An Obit, This Time For Real

This past week’s coverage of Hurricane Florence has had all the trappings of a terrible storm: the satellite images, the sandbags and empty grocery stores, the newscasters dressed in flood gear.  One recurring side character we seem to have avoided this time around, though, is the doctored image of a shark swimming on a flooded highway. It’s a preposterous hoax that succeeds, occasionally, on the merits of some kernel of truth; for instance, whole swathes of interstate highway in North Carolina are, as of this moment, covered with water. That kernel of truth is what hoaxers and jokers build their handiwork upon — as did the veteran hoaxer Alan Abel, who passed away late last week at the age of 94. Abel made a name for himself inventing characters and causes and turning the joke on the media; in 1980 he staged his own death and got himself an Continue reading "An Obit, This Time For Real"

Doomed to Repeat

The anniversary of a disaster gives us a moment to reflect on whether we have learned the right lessons — or any at all. This week, we examine the narratives that have solidified ten years after the financial crisis, and one year after Hurricane Maria. 
  1. Political anthropologist Yarimar Bonilla [@yarimarbonilla] on how we can focus our attention on Puerto Rico's structural challenges even as the president spouts falsities about the "unsung success" of the federal response to Hurricane Maria. Listen.
  2. Dean Starkman [@deanstarkman], author of The Watchdog That Didn't Bark: The Financial Crisis and the Disappearance of Investigative Journalism, on how the signs of the financial crisis had been visible leading up to it but many journalists were looking elsewhere. Listen.

  3. Brown University professor Mark Blyth [@MkBlyth] takes on the most popular narratives of the financial crash.  Continue reading "Doomed to Repeat"

O See, Can You Say

Between the Kavanaugh confirmation hearings on Capitol Hill and an anonymous op-ed from within the Trump White House, a wave of rule-bending and -breaking has crashed on Washington. This week, we explore how political decorum and popular dissent have evolved since the early days of our republic — and how the legal protections for those core freedoms could transform our future.
  1. Brooke and Bob on how best to cover the anonymous op/ed written by a "senior official in the Trump administration." Listen.
  2. Geoffrey Stone, professor of law at University of Chicago, on our evolving — and occasionally faulty — interpretations of the first amendment. And, Laura Weinrib, professor of law at University of Chicago, on how early-20th century labor struggles gave birth to our modern ideas about freedom of speech. Listen.

  3. Tim Wu [@superwuster], professor of law at Columbia University, on how the first amendment Continue reading "O See, Can You Say"

CNN’s Lanny Davis Problem

Six weeks ago, CNN broke a blockbuster story: According to several anonymous sources, President Trump had advance knowledge of the infamous Trump Tower meeting. It was a potential smoking gun, until one of those sources — Lanny Davis, attorney for Michael Cohen — recanted. Beyond that headache for CNN, there was another. The original article had claimed, "Contacted by CNN, one of Cohen's attorneys, Lanny Davis, declined to comment." Depending on how you understand the word "comment," and depending your general disposition, that claim could be technically true or woefully, mendaciously disingenuous. Bob spoke with Washington Post media reporter Paul Farhi about the implications — and dangers — of this latest media mishap.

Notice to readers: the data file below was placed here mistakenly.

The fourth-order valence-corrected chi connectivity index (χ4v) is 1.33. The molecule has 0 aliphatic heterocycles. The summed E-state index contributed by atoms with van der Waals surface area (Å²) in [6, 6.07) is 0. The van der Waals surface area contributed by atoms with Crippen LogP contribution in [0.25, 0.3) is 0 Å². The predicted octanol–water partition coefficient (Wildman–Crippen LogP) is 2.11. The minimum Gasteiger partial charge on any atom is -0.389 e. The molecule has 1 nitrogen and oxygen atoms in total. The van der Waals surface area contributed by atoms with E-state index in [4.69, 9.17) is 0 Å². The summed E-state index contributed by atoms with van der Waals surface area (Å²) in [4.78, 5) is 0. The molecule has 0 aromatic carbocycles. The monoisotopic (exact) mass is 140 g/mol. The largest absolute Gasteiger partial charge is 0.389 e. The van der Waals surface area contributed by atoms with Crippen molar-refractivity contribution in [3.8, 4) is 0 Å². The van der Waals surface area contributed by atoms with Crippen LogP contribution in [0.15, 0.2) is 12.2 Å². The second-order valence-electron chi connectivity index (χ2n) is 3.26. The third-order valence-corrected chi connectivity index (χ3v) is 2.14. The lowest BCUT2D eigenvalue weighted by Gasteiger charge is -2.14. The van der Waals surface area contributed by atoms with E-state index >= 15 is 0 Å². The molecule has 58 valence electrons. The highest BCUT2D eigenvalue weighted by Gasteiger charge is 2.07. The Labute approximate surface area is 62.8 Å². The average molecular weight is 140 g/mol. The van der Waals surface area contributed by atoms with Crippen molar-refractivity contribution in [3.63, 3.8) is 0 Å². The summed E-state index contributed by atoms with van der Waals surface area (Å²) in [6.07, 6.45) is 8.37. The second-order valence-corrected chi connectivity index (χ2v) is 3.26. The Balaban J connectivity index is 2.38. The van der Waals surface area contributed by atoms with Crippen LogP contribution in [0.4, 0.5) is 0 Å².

Planet Fire

People like neo-nazi Andrew Anglin and conspiracy theorist Alex Jones have long tested the limits of permissible speech. On this week’s On the Media, hear from a lawyer who defends the First Amendment rights of society’s worst actors. Plus, a lawyer suing in defense of government transparency, a fire historian weighs in on the coverage of the California wildfires, and a Texas journalist who has reported on hundreds of executions.
  1. Marc Randazza [@marcorandazza], first amendment lawyer, on Alex Jones, the Unite the Right rally, and free speech. Listen. 
  2. Mark Pedroli [@MarkPedroli], attorney, on the technology used by former Missouri governor Eric Greitens to skirt transparency lawsListen. 

  3. Stephen Pyne, fire historian and professor at Arizona State University, on the tropes, faults, and failings of wildfire coverageListen. 

  4. Michael Graczyk, recently retired A.P. reporter, on his experience covering more Continue reading "Planet Fire"

Enemy of the People

At a rally in Tampa, Florida, Trump supporters attacked CNN reporter Jim Acosta, prompting the president to double down on his anti-press "Enemy of the People" rhetoric. A look at how and why the president incites his base — and where it all might lead. And, as the regulatory battle surrounding 3D gun blueprints rages on, we dive into the worldview of Cody Wilson, the man who started the controversy. Plus, why we’re still living in the aftermath of Trayvon Martin’s killing, six years later. 1. Greg Sargent [@ThePlumLineGS], columnist at the Washington Post, on the president's dangerous anti-press rhetoric. Listen. 2. Andy Greenberg [@a_greenberg], reporter for Wired, on the regulatory battles surrounding 3D gun blueprints. And, Cody Wilson [@Radomysisky], founder of Defense Distributed, speaking on his vision for an open source library for gun schematics. Listen.
  1. Benjamin Crump [@AttorneyCrump], civil Continue reading "Enemy of the People"